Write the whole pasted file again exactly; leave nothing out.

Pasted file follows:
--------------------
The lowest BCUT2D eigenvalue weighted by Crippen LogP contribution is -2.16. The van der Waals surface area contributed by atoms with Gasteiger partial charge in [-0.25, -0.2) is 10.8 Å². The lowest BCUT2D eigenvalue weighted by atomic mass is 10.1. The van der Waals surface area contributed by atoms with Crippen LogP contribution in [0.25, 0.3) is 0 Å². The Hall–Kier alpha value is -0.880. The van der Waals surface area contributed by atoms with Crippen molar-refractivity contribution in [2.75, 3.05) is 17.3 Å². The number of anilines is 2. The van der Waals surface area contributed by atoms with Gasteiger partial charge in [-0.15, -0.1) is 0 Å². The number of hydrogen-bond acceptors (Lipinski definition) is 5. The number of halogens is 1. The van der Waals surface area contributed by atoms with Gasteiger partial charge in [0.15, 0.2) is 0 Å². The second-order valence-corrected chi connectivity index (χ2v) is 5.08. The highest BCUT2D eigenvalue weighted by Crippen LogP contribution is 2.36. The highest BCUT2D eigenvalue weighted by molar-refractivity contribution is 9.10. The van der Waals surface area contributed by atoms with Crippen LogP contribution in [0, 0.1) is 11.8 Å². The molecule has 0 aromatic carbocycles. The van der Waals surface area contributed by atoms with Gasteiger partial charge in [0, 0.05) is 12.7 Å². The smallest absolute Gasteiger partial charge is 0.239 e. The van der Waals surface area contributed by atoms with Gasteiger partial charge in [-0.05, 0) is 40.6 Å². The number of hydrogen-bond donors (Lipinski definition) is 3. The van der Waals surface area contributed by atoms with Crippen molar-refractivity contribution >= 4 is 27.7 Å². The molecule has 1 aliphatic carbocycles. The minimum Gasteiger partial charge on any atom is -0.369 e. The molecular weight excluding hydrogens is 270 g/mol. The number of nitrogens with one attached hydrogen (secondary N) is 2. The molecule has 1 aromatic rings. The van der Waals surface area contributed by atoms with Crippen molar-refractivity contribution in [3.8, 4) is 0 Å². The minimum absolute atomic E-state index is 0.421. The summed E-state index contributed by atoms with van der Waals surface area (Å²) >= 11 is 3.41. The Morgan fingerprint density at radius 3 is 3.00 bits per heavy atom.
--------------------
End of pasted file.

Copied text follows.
The lowest BCUT2D eigenvalue weighted by Crippen LogP contribution is -2.16. The van der Waals surface area contributed by atoms with Gasteiger partial charge in [-0.25, -0.2) is 10.8 Å². The lowest BCUT2D eigenvalue weighted by atomic mass is 10.1. The van der Waals surface area contributed by atoms with Crippen LogP contribution in [0.25, 0.3) is 0 Å². The Hall–Kier alpha value is -0.880. The van der Waals surface area contributed by atoms with Crippen molar-refractivity contribution in [2.75, 3.05) is 17.3 Å². The number of anilines is 2. The van der Waals surface area contributed by atoms with Gasteiger partial charge in [-0.15, -0.1) is 0 Å². The number of hydrogen-bond acceptors (Lipinski definition) is 5. The number of halogens is 1. The van der Waals surface area contributed by atoms with Gasteiger partial charge in [0.15, 0.2) is 0 Å². The second-order valence-corrected chi connectivity index (χ2v) is 5.08. The highest BCUT2D eigenvalue weighted by Crippen LogP contribution is 2.36. The highest BCUT2D eigenvalue weighted by molar-refractivity contribution is 9.10. The van der Waals surface area contributed by atoms with Crippen LogP contribution in [0, 0.1) is 11.8 Å². The molecule has 0 aromatic carbocycles. The van der Waals surface area contributed by atoms with Gasteiger partial charge in [0, 0.05) is 12.7 Å². The smallest absolute Gasteiger partial charge is 0.239 e. The van der Waals surface area contributed by atoms with Gasteiger partial charge in [-0.05, 0) is 40.6 Å². The number of hydrogen-bond donors (Lipinski definition) is 3. The van der Waals surface area contributed by atoms with Crippen molar-refractivity contribution >= 4 is 27.7 Å². The molecule has 1 aliphatic carbocycles. The minimum Gasteiger partial charge on any atom is -0.369 e. The molecular weight excluding hydrogens is 270 g/mol. The number of nitrogens with one attached hydrogen (secondary N) is 2. The molecule has 1 aromatic rings. The van der Waals surface area contributed by atoms with Crippen molar-refractivity contribution in [3.8, 4) is 0 Å². The minimum absolute atomic E-state index is 0.421. The summed E-state index contributed by atoms with van der Waals surface area (Å²) >= 11 is 3.41. The Morgan fingerprint density at radius 3 is 3.00 bits per heavy atom.